- Using the string, tie the bundle at the stem base with a secure knot to bind the ends together. If you plan on hanging your bundles to dry, leave a string tail at the end of your knot.
- While holding the bundle in one hand, use your other hand to wind the string up the bundle pushing the leaves up as you wind the string. Tie a knot at the top.
- Then wind the string down the bundle creating a crisscross design over the other string. This helps hold all the leaves in place. Tuck in any leaves or sprigs that stick out, pushing them under the string as you go.
As herbs the dry they will shrink a bit so it is important to wrap the bundle tightly, but not so tight that the herbs gets crushed (you don’t want to waste any of those precious oils.) Tie another knot at the bottom at the base of the stems.
I like to create a little grip at the bottom by wrapping the string around the stems several times. Do not cut off the extra string yet.
Dry The Bundle
Once the bundle is bound together, use the remaining string to hang it upside down in a sunny spot, like a windowsill.
Allow 2 - 3 weeks drying time. This time will vary depending on which herbs are used, the thickness of the bundle, and the humidity in your air.
If you don’t want to hang the herbal bundles, place them on a wire rack (like the cooling racks used in baking) to allow for airflow. I often leave mine to dry in the sun, but be mindful of rainy days.
A little note. You can add a freshly made bundle, even before drying, to the edge of a fire pit. The aromatic smoke will be less potent, but the bundle will smolder like fresh green wood.
Ready to Light
After your smoke bundle is completely dry, it is time to light it. Store any extra bundles in a cool, dry place.
- Holding the smoke bundle at the base at a 45 degree angle, light the other end in a safe area over a fire-resistant surface.
- Let it burn for a about 20 seconds as you wait for the bundle to begin to smoke.
- Carefully blow out out the flame and let the end continue to smolder as it releases its aromatic smoke.
If you are not using it in a campfire or fire pit, place the bundle on a fire-resistant dish, bowl, or tray near your picnic area. Never leave a burning bundle unattended.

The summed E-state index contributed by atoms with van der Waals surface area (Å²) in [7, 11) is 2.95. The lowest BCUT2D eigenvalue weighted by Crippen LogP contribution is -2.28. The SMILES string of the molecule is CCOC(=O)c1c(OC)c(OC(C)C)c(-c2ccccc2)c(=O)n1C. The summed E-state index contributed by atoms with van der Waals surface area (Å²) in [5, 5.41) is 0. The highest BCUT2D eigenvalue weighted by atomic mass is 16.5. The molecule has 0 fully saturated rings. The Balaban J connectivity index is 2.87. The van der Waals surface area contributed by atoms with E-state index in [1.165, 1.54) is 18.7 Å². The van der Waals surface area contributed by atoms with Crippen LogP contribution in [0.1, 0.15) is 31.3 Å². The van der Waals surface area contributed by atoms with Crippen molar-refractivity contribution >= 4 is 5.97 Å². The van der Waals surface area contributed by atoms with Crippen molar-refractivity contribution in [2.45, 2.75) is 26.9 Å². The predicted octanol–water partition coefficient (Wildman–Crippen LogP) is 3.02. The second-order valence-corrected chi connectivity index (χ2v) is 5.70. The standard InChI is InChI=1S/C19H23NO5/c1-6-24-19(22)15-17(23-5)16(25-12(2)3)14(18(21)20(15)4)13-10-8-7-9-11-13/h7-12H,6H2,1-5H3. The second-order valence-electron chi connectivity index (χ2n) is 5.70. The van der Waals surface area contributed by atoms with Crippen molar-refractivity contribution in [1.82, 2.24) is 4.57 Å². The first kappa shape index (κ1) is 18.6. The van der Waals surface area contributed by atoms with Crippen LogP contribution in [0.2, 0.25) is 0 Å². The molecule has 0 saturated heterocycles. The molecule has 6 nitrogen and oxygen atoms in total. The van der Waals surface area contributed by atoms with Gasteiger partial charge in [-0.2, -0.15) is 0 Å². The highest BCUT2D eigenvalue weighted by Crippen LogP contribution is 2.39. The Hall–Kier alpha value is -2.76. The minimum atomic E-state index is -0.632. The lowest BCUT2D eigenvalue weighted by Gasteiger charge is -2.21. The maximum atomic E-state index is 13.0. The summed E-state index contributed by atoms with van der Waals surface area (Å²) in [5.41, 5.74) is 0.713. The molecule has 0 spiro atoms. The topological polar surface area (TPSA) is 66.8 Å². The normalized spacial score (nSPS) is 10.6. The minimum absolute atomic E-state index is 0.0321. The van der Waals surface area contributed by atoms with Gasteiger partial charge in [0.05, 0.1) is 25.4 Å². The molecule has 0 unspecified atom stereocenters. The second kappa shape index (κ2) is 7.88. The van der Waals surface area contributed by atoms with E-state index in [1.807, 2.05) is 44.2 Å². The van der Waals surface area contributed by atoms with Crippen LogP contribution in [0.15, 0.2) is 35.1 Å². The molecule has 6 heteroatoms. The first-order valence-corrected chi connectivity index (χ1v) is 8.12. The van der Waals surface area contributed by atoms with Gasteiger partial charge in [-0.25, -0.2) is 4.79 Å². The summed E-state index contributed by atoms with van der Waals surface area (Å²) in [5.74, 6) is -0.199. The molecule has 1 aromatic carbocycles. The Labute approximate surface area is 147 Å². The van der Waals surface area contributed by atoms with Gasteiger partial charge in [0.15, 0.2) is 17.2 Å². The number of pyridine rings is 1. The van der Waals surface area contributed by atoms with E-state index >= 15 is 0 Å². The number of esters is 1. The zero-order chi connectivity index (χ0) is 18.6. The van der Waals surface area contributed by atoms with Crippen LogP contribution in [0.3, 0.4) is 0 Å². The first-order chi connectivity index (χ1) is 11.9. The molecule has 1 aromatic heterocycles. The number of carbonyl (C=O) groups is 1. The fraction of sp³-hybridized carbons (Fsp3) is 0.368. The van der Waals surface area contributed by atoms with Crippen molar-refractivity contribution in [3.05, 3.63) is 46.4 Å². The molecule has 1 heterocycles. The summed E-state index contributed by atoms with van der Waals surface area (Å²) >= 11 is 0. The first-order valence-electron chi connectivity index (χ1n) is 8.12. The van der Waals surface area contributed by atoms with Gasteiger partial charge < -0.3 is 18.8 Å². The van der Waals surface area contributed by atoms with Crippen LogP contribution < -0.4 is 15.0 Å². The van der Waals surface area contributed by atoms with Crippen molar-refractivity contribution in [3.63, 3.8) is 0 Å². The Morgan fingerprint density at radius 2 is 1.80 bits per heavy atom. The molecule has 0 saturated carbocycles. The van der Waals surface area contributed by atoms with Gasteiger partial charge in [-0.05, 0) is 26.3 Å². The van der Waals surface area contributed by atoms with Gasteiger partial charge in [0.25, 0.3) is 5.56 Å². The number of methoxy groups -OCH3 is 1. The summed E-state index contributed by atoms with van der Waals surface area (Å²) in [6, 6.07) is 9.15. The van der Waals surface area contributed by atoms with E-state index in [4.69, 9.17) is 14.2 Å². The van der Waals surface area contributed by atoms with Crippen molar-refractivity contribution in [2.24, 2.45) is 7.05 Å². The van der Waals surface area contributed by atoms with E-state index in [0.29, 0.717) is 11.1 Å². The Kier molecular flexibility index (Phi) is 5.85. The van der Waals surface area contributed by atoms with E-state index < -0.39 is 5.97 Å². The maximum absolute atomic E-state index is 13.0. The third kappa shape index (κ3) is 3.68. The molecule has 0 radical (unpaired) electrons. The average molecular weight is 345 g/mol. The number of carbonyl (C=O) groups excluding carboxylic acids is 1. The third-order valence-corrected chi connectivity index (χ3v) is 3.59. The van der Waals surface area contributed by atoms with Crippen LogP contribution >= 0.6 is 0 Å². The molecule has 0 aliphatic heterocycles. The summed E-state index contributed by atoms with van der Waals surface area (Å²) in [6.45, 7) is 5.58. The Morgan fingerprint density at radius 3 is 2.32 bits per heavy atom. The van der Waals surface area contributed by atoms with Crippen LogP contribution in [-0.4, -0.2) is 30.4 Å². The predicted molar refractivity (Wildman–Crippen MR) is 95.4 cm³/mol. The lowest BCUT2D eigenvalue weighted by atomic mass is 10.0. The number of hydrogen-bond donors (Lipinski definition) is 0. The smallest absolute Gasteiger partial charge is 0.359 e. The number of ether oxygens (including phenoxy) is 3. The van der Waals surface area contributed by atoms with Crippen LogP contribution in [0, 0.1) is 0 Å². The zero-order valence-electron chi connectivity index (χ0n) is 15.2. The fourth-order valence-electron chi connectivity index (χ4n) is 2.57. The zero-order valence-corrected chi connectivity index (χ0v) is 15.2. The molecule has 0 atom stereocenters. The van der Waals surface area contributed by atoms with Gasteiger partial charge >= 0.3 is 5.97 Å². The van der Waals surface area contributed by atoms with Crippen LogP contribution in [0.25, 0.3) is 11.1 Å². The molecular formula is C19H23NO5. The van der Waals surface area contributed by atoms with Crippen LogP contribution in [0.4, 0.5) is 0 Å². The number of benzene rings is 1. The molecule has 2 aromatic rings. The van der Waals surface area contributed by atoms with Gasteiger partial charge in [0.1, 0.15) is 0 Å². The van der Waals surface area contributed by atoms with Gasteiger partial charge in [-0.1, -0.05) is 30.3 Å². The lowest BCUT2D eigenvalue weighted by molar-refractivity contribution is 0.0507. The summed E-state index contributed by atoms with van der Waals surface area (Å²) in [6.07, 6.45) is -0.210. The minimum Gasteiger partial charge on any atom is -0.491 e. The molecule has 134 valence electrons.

Extinguish your Bundle
When finished with the smoke bundle, you can save leftovers to burn again later. Press the burning tip firmly against your firesafe container or in sand until the smoke no longer rises.
Do not use water to extinguish the bundle, it can damage the tip of the stick and make it more difficult to light next time.
Do you have a rosemary plant that you forgot to water or an herb that did not survive an early frost? Although the aromatic oils may not be as strong, do not toss them out. Use them to make smoke bundles.
These bundles make great gifts, so you can get as fancy as you want. Add in some dried flowers. Use some extra string when tying your bundle to create a bow with the ends of the thread.
Think ahead and save some smoke bundles for holiday gifts or a spring mother’s day gift. A basket of smoke sticks makes a great gift for friends that have a fire pit or like to picnic or camp. Print up a little card with instructions.
Help kids make their own gifts for teachers, grandparents etc.
Conclusion: Natural Ways to Deter Mosquitoes
Getting rid of standing water around the yard is one of the best ways to help control mosquitoes where you live. Mosquitoes need water to survive and breed.
Female mosquitoes lay their eggs in standing water and the young mosquitoes live in the water for at least a week before they begin to fly.
Burn dried sprigs or bundles of sage, rosemary, thyme or other herbs.
Use natural insect repellents that harness the power of plants. Our “Don’t Bug Me!" bug repellent products feel great on your skin, are 100% natural, USDA Certified Organic, and can be used by the whole family.
Have you tried using insect repellent plants or herbal smoke repellent bundles? Do you have any other tips for naturally repelling annoying bugs?